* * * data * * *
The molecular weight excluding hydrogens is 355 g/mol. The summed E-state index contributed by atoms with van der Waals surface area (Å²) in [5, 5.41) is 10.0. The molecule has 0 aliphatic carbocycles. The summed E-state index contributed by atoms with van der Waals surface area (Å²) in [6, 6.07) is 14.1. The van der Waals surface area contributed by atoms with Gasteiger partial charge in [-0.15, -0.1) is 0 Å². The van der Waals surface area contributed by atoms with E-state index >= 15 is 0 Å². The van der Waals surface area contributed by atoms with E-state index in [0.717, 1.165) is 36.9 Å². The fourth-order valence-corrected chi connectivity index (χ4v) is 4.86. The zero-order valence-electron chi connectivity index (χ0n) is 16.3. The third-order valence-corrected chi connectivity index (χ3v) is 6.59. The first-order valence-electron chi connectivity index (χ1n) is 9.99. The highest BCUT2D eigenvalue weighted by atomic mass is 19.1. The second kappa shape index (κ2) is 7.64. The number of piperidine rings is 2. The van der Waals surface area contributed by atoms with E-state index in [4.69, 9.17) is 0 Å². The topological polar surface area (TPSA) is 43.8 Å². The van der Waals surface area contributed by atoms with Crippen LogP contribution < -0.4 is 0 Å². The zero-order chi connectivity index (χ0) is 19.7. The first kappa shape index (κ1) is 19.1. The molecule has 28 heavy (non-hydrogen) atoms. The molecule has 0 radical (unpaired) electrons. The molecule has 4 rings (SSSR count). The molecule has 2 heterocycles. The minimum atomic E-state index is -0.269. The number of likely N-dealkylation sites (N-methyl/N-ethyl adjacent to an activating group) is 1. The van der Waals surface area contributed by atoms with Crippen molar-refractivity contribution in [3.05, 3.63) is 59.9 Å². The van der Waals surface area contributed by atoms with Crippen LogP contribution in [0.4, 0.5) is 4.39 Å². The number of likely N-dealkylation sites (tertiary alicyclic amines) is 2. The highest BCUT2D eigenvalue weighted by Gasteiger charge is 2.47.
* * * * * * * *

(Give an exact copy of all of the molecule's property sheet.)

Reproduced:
The molecular weight excluding hydrogens is 355 g/mol. The summed E-state index contributed by atoms with van der Waals surface area (Å²) in [5, 5.41) is 10.0. The molecule has 0 aliphatic carbocycles. The summed E-state index contributed by atoms with van der Waals surface area (Å²) in [6, 6.07) is 14.1. The van der Waals surface area contributed by atoms with Gasteiger partial charge in [-0.15, -0.1) is 0 Å². The van der Waals surface area contributed by atoms with E-state index >= 15 is 0 Å². The van der Waals surface area contributed by atoms with E-state index in [0.717, 1.165) is 36.9 Å². The fourth-order valence-corrected chi connectivity index (χ4v) is 4.86. The zero-order valence-electron chi connectivity index (χ0n) is 16.3. The third-order valence-corrected chi connectivity index (χ3v) is 6.59. The first-order valence-electron chi connectivity index (χ1n) is 9.99. The highest BCUT2D eigenvalue weighted by atomic mass is 19.1. The second kappa shape index (κ2) is 7.64. The number of piperidine rings is 2. The van der Waals surface area contributed by atoms with E-state index in [4.69, 9.17) is 0 Å². The topological polar surface area (TPSA) is 43.8 Å². The van der Waals surface area contributed by atoms with Crippen LogP contribution < -0.4 is 0 Å². The zero-order chi connectivity index (χ0) is 19.7. The first kappa shape index (κ1) is 19.1. The molecule has 28 heavy (non-hydrogen) atoms. The molecule has 0 radical (unpaired) electrons. The molecule has 4 rings (SSSR count). The molecule has 2 heterocycles. The minimum atomic E-state index is -0.269. The number of likely N-dealkylation sites (N-methyl/N-ethyl adjacent to an activating group) is 1. The van der Waals surface area contributed by atoms with Crippen molar-refractivity contribution in [3.05, 3.63) is 59.9 Å². The van der Waals surface area contributed by atoms with Crippen LogP contribution in [0.4, 0.5) is 4.39 Å². The number of likely N-dealkylation sites (tertiary alicyclic amines) is 2. The highest BCUT2D eigenvalue weighted by Gasteiger charge is 2.47.